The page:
Thursday, July 13, 2006

Transplant process will start August 14

News flash! Last week’s phone calls and emails have borne fruit: Dr. Andersson presented my case to his colleagues in the Bone Marrow Transplant group on Tuesday (day before yesterday); he then spoke at length with Dr. Giles, who in turn spoke with Dr. Tucker yesterday morning. Dr. Tucker then told us when we saw him at noon yesterday; and Dr. Andersson called me late this afternoon to confirm and expand a bit more. So here’s what I know:

The transplant process will begin on Monday, August 14. Sometime during the previous week we’ll need to be in Houston for various tests and other preliminaries. At the same time, my brother Peter will be there having stem cells “harvested” from his blood—an amazing, beautiful gift of love that just plain beggars the word “donor.” Thank you, Peter, thank you. I love you.  Millions of Peter’s stem cells will be infused into me after my own bone marrow has been killed off by another round of systemic chemotherapy. They’ll use a combination of drugs for this chemo: busulfan and fludarabine, a combination they’ve been working with at M.D. Anderson for the past ten years as a “milder,” less risky alternative to older methods of killing off the bone marrow in preparation for transplant—uncluding such methods as Total Body Irradiation, which, thankfully, will not be used in my case. Dr. Tucker says the experience shouldn’t be all that different from the chemo I just went through—minus the diarrhea and the radiation recall reaction, thank you very much!!—but I’ve learned that it’s best not to form too many expectations that my response on one occasion will be like my response on another occasion.  Better to just go along for the ride and keep visualizing the destination. I’ll be in the hospital for a month; we’ll then stay in Houston for at least another 100 days, during which I’ll make daily visits to the clinic as an outpatient for monitoring and testing and adjustment of various drug dosages, for transfusions, and so forth. And then, if all goes well, we’ll be able to come home in mid- or late December.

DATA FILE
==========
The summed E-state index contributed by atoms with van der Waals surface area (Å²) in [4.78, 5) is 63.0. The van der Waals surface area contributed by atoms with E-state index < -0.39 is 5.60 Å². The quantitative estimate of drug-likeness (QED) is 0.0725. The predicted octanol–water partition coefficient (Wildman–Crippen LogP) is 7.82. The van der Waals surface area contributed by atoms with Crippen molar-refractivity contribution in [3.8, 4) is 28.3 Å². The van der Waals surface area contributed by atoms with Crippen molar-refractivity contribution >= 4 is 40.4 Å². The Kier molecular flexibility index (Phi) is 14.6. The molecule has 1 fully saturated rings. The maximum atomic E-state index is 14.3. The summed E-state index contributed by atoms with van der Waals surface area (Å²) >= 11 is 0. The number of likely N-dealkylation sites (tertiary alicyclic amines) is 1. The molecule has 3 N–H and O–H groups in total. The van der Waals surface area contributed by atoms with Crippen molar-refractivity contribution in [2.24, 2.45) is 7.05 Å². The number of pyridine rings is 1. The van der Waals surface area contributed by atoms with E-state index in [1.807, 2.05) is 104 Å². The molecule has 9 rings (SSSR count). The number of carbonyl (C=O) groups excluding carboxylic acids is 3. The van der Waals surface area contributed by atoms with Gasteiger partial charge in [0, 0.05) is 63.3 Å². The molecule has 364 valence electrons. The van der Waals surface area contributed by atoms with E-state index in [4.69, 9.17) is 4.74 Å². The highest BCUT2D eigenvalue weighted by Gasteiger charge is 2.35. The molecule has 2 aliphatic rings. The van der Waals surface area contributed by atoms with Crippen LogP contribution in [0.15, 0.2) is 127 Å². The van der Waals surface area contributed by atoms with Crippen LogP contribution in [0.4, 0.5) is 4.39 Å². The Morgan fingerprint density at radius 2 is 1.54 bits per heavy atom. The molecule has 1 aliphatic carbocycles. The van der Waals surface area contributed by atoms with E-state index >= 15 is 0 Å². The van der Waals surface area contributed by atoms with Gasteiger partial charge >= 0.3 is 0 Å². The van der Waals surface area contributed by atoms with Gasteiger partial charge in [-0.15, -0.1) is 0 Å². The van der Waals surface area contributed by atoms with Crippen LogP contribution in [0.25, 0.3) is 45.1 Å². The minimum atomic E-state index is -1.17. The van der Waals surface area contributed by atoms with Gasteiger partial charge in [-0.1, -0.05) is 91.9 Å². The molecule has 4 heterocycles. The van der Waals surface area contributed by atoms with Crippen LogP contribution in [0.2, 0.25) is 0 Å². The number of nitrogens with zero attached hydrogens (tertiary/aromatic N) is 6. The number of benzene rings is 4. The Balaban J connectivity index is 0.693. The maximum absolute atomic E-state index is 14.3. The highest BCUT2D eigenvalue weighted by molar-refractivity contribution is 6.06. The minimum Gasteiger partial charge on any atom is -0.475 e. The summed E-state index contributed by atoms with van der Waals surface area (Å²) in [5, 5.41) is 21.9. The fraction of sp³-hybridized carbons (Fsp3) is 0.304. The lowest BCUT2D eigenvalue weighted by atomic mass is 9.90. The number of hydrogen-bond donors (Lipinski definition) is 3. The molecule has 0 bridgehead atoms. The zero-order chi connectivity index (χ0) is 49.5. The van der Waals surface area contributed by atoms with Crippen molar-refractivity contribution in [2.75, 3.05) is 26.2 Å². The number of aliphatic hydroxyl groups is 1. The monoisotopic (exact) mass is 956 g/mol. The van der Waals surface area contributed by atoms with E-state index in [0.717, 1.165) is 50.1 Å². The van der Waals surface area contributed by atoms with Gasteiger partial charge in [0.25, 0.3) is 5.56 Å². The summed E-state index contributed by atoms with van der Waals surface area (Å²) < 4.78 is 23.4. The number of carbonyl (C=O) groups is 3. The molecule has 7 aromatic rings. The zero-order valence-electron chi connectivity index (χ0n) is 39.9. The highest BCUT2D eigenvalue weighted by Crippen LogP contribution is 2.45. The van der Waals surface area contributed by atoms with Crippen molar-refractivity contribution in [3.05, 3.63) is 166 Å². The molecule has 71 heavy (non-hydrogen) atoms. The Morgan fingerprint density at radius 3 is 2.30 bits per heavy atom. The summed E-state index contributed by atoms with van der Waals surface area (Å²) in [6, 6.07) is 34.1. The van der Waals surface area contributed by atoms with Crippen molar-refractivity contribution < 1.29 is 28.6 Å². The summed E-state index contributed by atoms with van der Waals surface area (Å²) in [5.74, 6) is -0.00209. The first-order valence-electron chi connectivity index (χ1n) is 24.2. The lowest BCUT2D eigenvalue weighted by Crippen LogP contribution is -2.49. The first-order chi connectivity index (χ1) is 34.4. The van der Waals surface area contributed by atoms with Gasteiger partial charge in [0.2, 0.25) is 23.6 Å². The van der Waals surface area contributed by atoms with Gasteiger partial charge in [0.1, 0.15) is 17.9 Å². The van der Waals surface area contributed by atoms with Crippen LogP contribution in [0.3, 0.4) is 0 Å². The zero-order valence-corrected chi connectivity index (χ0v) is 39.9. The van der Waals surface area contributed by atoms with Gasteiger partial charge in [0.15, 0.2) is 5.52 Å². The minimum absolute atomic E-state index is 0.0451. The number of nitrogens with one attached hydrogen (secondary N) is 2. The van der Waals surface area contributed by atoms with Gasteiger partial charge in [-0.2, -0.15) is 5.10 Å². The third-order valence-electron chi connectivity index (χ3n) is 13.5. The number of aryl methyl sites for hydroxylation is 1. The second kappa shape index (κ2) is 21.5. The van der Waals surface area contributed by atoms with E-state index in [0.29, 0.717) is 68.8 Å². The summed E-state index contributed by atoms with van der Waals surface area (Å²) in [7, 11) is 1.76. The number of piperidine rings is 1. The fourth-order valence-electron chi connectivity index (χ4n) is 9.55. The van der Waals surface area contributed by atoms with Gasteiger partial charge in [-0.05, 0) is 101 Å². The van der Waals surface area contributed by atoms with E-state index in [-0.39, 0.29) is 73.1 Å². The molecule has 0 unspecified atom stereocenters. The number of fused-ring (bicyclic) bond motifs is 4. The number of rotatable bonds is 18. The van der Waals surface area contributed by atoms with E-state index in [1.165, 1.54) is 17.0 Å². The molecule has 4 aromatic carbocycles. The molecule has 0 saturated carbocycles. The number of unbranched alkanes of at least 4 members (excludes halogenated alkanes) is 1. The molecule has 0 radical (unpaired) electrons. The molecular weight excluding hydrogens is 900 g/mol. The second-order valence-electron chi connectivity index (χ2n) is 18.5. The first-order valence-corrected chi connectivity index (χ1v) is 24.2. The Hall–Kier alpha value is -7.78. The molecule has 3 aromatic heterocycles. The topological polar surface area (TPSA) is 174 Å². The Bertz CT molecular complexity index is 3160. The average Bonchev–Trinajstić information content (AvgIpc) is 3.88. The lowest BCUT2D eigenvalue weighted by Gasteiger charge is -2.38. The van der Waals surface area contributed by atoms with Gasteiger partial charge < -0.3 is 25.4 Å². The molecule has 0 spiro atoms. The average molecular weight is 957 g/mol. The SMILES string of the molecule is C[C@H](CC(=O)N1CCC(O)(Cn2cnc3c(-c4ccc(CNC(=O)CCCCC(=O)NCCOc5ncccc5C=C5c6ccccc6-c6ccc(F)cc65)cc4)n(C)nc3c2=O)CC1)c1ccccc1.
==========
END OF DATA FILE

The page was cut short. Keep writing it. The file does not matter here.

Both Dr. Giles and Dr. Andersson were at pains to emphasize what Anna and I had already figured out: that there are no data on cases like mine. There just haven’t been any. Andersson can’t remember any in the past ten years. He said there might be one or two if they looked 20 years, but there’s no point in doing that—the treatment protocols in place then have very little in common with the ones in use today. This is frightening—who wants to be this unique?!—but I find it reassuring to have it out in the open. It makes me feel that the process is more accessible to me and Anna: we’ll be working with the doctors, not just being worked upon by them.

There’s lots more to learn, and many details to be worked out about where and when and what. Eric, the Lead Transplant Coordinator, is out of the office this week, and I imagine he’ll have a lot of things to catch up on when he gets back on Monday; I probably won’t know much more until late next week.

Meanwhile, I’ll have weekly “maintenance” doses of chemotherapy to the spinal fluid, which means a weekly lumbar puncture; the first one is scheduled for tomorrow afternoon in Dr. Tucker’s office. I’ll continue trying to build my strength while we do our best to plan; and of course we’ll continue to see our friends and soak in all the wonderful energy coming from so many wonderful people.

More soon.


Post a Comment

<< Home